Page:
"Wow, you wear a lot of layers," is probably a strange thing for a doctor to say, but when you're an active, endowed member of the Church, it's true.
It was September 2014. I was a newlywed with a badly scratched cornea who was also working on closing the gap between what I thought I knew about temple garments and what I actually knew about them.
I felt acutely uncomfortable as the campus doctor had to lift four layers of clothing so he could hear my heartbeat with a stethoscope.
Trying not to blink or breathe or do anything that would agitate what felt like an eyeball covered in glass, I kept thinking about what the doctor said because a) it was a weird thing to say to someone who was in a lot of pain and b) it helped me contemplate what my garments meant to me.
It would seem a little bizarre to someone who didn't know how sacred the temple garment is or what it symbolizes to see someone wearing them when they were already swathed in so many layers. Granted, it was late September in northern Utah so the weather was already very chilly, but it must have seemed a little unnecessary to be wearing the temple garment in addition to a cardigan, shirt, and tank top.
But it was necessary. And the temple garment is so much more than an extra layer of clothing.
When I first received the temple garment, I didn't know very much about it. I wasn't really sure what questions I should have about it or whether I could even discuss it outside of the temple. Besides, I thought I knew all there was to know about it, which of course wasn't true.
I took the temple preparation class in Sunday School before receiving my endowment, so I had a general knowledge of what the temple garment was and what it meant. But I never made the connection of what the temple garment meant to me personally. With all the wedding details, the moving details, the family details, and the overall twitterpation of being sealed to my best friend for all eternity, I didn't feel like I had a lot of time to process anything that was happening to me the few weeks leading up to receiving my endowment. But when I was laying on the examination table while the university doctor poured yellow dye onto my eye to find where the scratches on my cornea were, I realized how much I had learned about my garments since becoming endowed and what I wish I had known about them before I received them.
The temple garment is a shield from temptation.
Before I was endowed, I had heard stories of how the temple garment was sometimes credited with protecting people physically. One of my Sunday School teachers growing up told our class that while he was working as an auto mechanic, something went wrong with the car he was working on and hot fluid burned his shoulder, but not the part where his garments were.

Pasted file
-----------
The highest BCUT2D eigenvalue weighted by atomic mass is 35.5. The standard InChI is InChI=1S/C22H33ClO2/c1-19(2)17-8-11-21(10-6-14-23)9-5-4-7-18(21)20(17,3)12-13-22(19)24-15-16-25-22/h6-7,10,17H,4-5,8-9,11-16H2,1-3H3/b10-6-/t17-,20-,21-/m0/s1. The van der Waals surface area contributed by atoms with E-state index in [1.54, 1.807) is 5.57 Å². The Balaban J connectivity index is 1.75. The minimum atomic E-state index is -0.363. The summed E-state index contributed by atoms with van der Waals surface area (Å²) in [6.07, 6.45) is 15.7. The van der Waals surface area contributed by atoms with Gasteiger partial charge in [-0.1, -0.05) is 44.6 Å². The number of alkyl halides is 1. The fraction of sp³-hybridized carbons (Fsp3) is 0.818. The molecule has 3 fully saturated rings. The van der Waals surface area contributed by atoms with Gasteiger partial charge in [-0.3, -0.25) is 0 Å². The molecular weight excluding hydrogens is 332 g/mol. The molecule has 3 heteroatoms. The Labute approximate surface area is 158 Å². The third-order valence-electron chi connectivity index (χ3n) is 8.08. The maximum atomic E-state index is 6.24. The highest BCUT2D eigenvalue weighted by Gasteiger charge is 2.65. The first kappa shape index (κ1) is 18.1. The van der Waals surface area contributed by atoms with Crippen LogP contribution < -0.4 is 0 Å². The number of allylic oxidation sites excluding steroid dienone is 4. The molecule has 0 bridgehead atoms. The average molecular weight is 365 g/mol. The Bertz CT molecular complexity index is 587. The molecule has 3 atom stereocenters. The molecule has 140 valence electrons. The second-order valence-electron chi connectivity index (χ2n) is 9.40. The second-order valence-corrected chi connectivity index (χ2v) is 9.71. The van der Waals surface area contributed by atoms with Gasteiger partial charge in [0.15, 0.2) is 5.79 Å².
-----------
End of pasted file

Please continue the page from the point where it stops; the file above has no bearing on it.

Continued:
While this and other miraculous experiences where the temple garment protects members physically are rare, experiences of temple garments protecting members spiritually can happen every day.
The temple garment physically represents the covenants we make in the temple and therefore is a "protection against temptation and evil," according to the Church's Handbook 2: Administering the Church.
In his book The Holy Temple, President Boyd K. Packer said, "The garment represents sacred covenants. It fosters modesty and becomes a shield and protection to the wearer."
With this kind of constant spiritual protection, it's no surprise the temple garment is sometimes referred to as "armor," as President Russell M. Nelson said in his April 2001 general conference address "Personal Preparation for Temple Blessings":
"Wearing the temple garment has deep symbolic significance. It represents a continuing commitment. Just as the Savior exemplified the need to endure to the end, we wear the garment faithfully as part of the enduring armor of God. Thus we demonstrate our faith in Him and in His eternal covenants with us."
Elder Carlos E. Asay, an emeritus member of the First Quorum of the Seventy, also expanded on the temple garment's ability to protect us spiritually in an article published in the August 1997 Ensign "The Temple Garment: An Outward Expression of an Inward Commitment.” Speaking of the armor of God the Apostle Paul refers to in Ephesians 6, Elder Asay relates how garments can also be considered spiritual armor and how they protect us from temptation:
"The heavy armor worn by soldiers of a former day, including helmets, shields, and breastplates, determined the outcome of some battles. However, the real battles of life in our modern day will be won by those who are clad in a spiritual armor—an armor consisting of faith in God, faith in self, faith in one’s cause, and faith in one’s leaders. The piece of armor called the temple garment not only provides the comfort and warmth of a cloth covering, it also strengthens the wearer to resist temptation, fend off evil influences, and stand firmly for the right."
As Latter-day Saints, we have the incredible blessing of spiritual protection from the temptations and the influence of the adversary as we wear the temple garment correctly and treat it with respect.